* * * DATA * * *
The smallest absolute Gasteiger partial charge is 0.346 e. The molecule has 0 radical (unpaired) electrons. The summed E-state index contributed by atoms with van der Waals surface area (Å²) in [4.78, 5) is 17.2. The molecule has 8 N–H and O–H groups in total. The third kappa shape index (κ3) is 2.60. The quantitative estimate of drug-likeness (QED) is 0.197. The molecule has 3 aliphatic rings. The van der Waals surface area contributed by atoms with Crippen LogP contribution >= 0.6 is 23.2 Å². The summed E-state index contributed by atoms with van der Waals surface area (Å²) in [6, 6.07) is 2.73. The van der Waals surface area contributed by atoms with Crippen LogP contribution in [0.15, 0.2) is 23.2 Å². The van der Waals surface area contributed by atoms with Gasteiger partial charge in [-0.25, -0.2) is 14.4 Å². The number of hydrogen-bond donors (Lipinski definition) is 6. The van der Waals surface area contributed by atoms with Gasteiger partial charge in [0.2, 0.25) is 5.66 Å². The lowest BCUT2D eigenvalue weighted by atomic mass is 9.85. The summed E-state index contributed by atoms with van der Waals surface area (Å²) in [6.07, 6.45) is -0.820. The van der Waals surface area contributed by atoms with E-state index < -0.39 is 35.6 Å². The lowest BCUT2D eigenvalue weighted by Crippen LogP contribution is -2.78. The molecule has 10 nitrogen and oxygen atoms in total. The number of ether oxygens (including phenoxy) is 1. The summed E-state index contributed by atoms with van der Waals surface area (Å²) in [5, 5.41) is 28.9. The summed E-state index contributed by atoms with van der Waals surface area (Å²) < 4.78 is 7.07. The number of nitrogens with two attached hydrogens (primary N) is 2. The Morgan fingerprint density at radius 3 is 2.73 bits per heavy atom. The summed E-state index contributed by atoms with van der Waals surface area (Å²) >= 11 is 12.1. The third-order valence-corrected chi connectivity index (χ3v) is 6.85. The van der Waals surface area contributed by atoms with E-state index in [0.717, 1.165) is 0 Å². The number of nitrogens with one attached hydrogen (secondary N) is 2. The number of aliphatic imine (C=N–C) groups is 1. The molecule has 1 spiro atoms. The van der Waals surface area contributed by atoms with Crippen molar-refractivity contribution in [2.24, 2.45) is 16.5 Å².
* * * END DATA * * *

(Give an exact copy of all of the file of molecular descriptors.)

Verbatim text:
The smallest absolute Gasteiger partial charge is 0.346 e. The molecule has 0 radical (unpaired) electrons. The summed E-state index contributed by atoms with van der Waals surface area (Å²) in [4.78, 5) is 17.2. The molecule has 8 N–H and O–H groups in total. The third kappa shape index (κ3) is 2.60. The quantitative estimate of drug-likeness (QED) is 0.197. The molecule has 3 aliphatic rings. The van der Waals surface area contributed by atoms with Crippen LogP contribution >= 0.6 is 23.2 Å². The summed E-state index contributed by atoms with van der Waals surface area (Å²) in [6, 6.07) is 2.73. The van der Waals surface area contributed by atoms with Crippen LogP contribution in [0.15, 0.2) is 23.2 Å². The van der Waals surface area contributed by atoms with Gasteiger partial charge in [-0.25, -0.2) is 14.4 Å². The number of hydrogen-bond donors (Lipinski definition) is 6. The van der Waals surface area contributed by atoms with Gasteiger partial charge in [0.2, 0.25) is 5.66 Å². The lowest BCUT2D eigenvalue weighted by atomic mass is 9.85. The summed E-state index contributed by atoms with van der Waals surface area (Å²) in [6.07, 6.45) is -0.820. The van der Waals surface area contributed by atoms with E-state index < -0.39 is 35.6 Å². The lowest BCUT2D eigenvalue weighted by Crippen LogP contribution is -2.78. The molecule has 10 nitrogen and oxygen atoms in total. The number of ether oxygens (including phenoxy) is 1. The summed E-state index contributed by atoms with van der Waals surface area (Å²) in [5, 5.41) is 28.9. The summed E-state index contributed by atoms with van der Waals surface area (Å²) < 4.78 is 7.07. The number of nitrogens with two attached hydrogens (primary N) is 2. The Morgan fingerprint density at radius 3 is 2.73 bits per heavy atom. The summed E-state index contributed by atoms with van der Waals surface area (Å²) >= 11 is 12.1. The third-order valence-corrected chi connectivity index (χ3v) is 6.85. The van der Waals surface area contributed by atoms with E-state index in [0.717, 1.165) is 0 Å². The number of nitrogens with one attached hydrogen (secondary N) is 2. The number of aliphatic imine (C=N–C) groups is 1. The molecule has 1 spiro atoms. The van der Waals surface area contributed by atoms with Crippen molar-refractivity contribution in [2.24, 2.45) is 16.5 Å².